A CCTV scheme for Glasgow taxis is expected to be approved next month to target problems from fare disputes to physical assaults.

A new policy on CCTV in taxis and private hire cars has been prepared and issued to trade representatives, Police Scotland and Scotland's Information Commissioner.

Glasgow City Council tried to introduce CCTV in taxis in 2009 but withdrew the idea after the Information Commissioner recommended not taking it forward. There had been concerns of potential legal action due to infringement of civil liberties.

The Information Commissioner's Office has now been sent the new draft policy to consider.

A note to councillors by the authority's head of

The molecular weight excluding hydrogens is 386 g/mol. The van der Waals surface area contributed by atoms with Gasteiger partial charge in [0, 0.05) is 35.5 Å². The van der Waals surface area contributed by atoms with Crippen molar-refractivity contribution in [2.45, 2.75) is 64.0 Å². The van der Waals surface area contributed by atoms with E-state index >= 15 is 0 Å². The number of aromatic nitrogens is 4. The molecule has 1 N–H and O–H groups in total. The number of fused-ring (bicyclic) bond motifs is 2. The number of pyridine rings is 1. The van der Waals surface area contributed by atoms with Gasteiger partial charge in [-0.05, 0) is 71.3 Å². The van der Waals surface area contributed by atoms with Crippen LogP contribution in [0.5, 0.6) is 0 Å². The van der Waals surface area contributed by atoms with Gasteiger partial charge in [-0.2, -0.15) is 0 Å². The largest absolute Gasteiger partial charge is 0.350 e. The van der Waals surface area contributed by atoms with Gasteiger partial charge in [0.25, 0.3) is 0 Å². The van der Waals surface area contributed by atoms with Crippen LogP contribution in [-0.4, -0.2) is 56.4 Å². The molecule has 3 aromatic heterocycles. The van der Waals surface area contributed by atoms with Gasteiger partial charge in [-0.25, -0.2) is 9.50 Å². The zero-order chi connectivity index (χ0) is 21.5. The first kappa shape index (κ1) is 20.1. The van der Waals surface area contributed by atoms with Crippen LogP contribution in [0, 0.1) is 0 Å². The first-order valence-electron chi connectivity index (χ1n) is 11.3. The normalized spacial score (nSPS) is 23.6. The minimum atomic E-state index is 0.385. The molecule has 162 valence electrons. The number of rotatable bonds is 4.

licensing acknowledges that CCTV in taxis "is

potentially more invasive than some other forms of CCTV".

And it states it is essential any policy "promotes the principles set out in the Data Protection Act".

It adds: "The draft policy sets out a voluntary scheme and will not impose a mandatory requirement on licence holders to install CCTV. The primary focus is on ensuring that passenger safety is not compromised by the

installation of the CCTV system."

The cameras, three in each ­vehicle, would cost each driver around £400.

Stephen Flynn, vice-chairman of Glasgow Taxis Ltd, said: "We are pleased the policy is close to fruition. The sooner it can be implemented, the better."

A city council spokesman said: "A report will go before committee shortly where a decision will be taken."